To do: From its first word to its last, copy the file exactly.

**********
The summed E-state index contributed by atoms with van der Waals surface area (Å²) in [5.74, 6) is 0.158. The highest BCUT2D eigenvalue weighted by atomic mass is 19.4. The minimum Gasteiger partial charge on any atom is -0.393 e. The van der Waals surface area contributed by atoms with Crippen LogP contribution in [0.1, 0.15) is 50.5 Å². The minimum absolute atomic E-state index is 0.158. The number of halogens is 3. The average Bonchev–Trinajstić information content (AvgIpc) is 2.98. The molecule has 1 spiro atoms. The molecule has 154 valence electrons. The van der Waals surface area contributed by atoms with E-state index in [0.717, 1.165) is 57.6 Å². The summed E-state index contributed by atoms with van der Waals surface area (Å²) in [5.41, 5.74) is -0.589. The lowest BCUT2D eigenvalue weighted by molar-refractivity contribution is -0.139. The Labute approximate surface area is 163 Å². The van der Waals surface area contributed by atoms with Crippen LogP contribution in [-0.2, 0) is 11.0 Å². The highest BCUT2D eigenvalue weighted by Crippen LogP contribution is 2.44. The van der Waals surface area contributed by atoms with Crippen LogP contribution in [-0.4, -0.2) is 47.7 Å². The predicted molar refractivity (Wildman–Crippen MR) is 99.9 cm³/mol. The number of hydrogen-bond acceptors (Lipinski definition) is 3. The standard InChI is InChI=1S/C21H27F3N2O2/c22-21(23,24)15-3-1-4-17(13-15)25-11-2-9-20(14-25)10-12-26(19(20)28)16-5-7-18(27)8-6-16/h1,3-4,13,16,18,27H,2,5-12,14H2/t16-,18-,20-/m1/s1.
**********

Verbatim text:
The summed E-state index contributed by atoms with van der Waals surface area (Å²) in [5.74, 6) is 0.158. The highest BCUT2D eigenvalue weighted by atomic mass is 19.4. The minimum Gasteiger partial charge on any atom is -0.393 e. The van der Waals surface area contributed by atoms with Crippen LogP contribution in [0.1, 0.15) is 50.5 Å². The minimum absolute atomic E-state index is 0.158. The number of halogens is 3. The average Bonchev–Trinajstić information content (AvgIpc) is 2.98. The molecule has 1 spiro atoms. The molecule has 154 valence electrons. The van der Waals surface area contributed by atoms with E-state index in [0.717, 1.165) is 57.6 Å². The summed E-state index contributed by atoms with van der Waals surface area (Å²) in [5.41, 5.74) is -0.589. The lowest BCUT2D eigenvalue weighted by molar-refractivity contribution is -0.139. The Labute approximate surface area is 163 Å². The van der Waals surface area contributed by atoms with Crippen LogP contribution in [-0.2, 0) is 11.0 Å². The highest BCUT2D eigenvalue weighted by Crippen LogP contribution is 2.44. The van der Waals surface area contributed by atoms with Crippen LogP contribution in [-0.4, -0.2) is 47.7 Å². The predicted molar refractivity (Wildman–Crippen MR) is 99.9 cm³/mol. The number of hydrogen-bond acceptors (Lipinski definition) is 3. The standard InChI is InChI=1S/C21H27F3N2O2/c22-21(23,24)15-3-1-4-17(13-15)25-11-2-9-20(14-25)10-12-26(19(20)28)16-5-7-18(27)8-6-16/h1,3-4,13,16,18,27H,2,5-12,14H2/t16-,18-,20-/m1/s1.